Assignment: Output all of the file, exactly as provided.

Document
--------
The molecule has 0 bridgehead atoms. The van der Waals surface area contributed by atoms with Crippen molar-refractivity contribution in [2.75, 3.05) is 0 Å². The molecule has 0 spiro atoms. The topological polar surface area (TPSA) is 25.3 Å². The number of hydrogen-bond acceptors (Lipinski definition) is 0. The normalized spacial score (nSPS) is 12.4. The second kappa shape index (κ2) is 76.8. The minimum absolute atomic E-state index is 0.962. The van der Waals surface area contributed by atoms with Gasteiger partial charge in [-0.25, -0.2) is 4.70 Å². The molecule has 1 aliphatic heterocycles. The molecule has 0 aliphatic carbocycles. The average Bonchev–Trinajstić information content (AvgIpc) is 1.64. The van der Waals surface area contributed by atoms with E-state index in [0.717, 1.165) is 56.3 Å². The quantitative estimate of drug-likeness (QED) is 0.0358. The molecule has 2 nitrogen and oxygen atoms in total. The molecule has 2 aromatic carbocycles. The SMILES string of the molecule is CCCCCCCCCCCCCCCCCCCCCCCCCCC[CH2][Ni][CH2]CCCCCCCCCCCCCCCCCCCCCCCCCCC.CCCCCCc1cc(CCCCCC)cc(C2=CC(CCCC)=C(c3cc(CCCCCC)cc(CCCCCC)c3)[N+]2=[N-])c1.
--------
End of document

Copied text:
The molecule has 0 bridgehead atoms. The van der Waals surface area contributed by atoms with Crippen molar-refractivity contribution in [2.75, 3.05) is 0 Å². The molecule has 0 spiro atoms. The topological polar surface area (TPSA) is 25.3 Å². The number of hydrogen-bond acceptors (Lipinski definition) is 0. The normalized spacial score (nSPS) is 12.4. The second kappa shape index (κ2) is 76.8. The minimum absolute atomic E-state index is 0.962. The van der Waals surface area contributed by atoms with Gasteiger partial charge in [-0.25, -0.2) is 4.70 Å². The molecule has 1 aliphatic heterocycles. The molecule has 0 aliphatic carbocycles. The average Bonchev–Trinajstić information content (AvgIpc) is 1.64. The van der Waals surface area contributed by atoms with E-state index in [0.717, 1.165) is 56.3 Å². The quantitative estimate of drug-likeness (QED) is 0.0358. The molecule has 2 nitrogen and oxygen atoms in total. The molecule has 2 aromatic carbocycles. The SMILES string of the molecule is CCCCCCCCCCCCCCCCCCCCCCCCCCC[CH2][Ni][CH2]CCCCCCCCCCCCCCCCCCCCCCCCCCC.CCCCCCc1cc(CCCCCC)cc(C2=CC(CCCC)=C(c3cc(CCCCCC)cc(CCCCCC)c3)[N+]2=[N-])c1.